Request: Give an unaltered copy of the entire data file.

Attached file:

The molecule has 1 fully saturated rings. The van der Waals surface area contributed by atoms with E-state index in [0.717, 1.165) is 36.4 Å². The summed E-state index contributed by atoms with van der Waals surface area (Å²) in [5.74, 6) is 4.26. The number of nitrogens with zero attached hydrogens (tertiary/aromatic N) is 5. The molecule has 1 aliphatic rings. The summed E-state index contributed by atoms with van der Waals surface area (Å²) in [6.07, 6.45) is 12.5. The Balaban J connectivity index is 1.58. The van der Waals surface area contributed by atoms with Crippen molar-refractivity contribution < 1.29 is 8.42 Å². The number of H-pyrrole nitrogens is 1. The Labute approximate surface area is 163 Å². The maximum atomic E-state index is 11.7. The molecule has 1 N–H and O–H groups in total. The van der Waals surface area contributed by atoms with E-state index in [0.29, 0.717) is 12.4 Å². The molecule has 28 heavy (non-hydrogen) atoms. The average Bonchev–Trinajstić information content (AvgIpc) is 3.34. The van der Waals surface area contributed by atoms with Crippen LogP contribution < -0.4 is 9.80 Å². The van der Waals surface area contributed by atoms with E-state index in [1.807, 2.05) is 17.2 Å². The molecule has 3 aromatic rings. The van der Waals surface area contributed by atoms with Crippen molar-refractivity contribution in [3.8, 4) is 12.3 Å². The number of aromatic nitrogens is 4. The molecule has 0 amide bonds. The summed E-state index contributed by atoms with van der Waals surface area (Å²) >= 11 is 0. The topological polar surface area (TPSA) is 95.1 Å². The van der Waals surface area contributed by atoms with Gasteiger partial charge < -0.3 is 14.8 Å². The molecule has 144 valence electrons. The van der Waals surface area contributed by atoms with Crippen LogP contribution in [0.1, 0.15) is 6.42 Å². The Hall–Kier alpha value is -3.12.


The molecule has 1 fully saturated rings. The van der Waals surface area contributed by atoms with E-state index in [0.717, 1.165) is 36.4 Å². The summed E-state index contributed by atoms with van der Waals surface area (Å²) in [5.74, 6) is 4.26. The number of nitrogens with zero attached hydrogens (tertiary/aromatic N) is 5. The molecule has 1 aliphatic rings. The summed E-state index contributed by atoms with van der Waals surface area (Å²) in [6.07, 6.45) is 12.5. The Balaban J connectivity index is 1.58. The van der Waals surface area contributed by atoms with Crippen molar-refractivity contribution < 1.29 is 8.42 Å². The number of H-pyrrole nitrogens is 1. The Labute approximate surface area is 163 Å². The maximum atomic E-state index is 11.7. The molecule has 1 N–H and O–H groups in total. The van der Waals surface area contributed by atoms with E-state index in [0.29, 0.717) is 12.4 Å². The molecule has 28 heavy (non-hydrogen) atoms. The average Bonchev–Trinajstić information content (AvgIpc) is 3.34. The van der Waals surface area contributed by atoms with Crippen LogP contribution < -0.4 is 9.80 Å². The van der Waals surface area contributed by atoms with E-state index in [1.807, 2.05) is 17.2 Å². The molecule has 3 aromatic rings. The van der Waals surface area contributed by atoms with Crippen molar-refractivity contribution in [3.8, 4) is 12.3 Å². The number of aromatic nitrogens is 4. The molecule has 0 amide bonds. The summed E-state index contributed by atoms with van der Waals surface area (Å²) >= 11 is 0. The topological polar surface area (TPSA) is 95.1 Å². The van der Waals surface area contributed by atoms with Gasteiger partial charge < -0.3 is 14.8 Å². The molecule has 144 valence electrons. The van der Waals surface area contributed by atoms with Crippen LogP contribution in [0.1, 0.15) is 6.42 Å². The Hall–Kier alpha value is -3.12.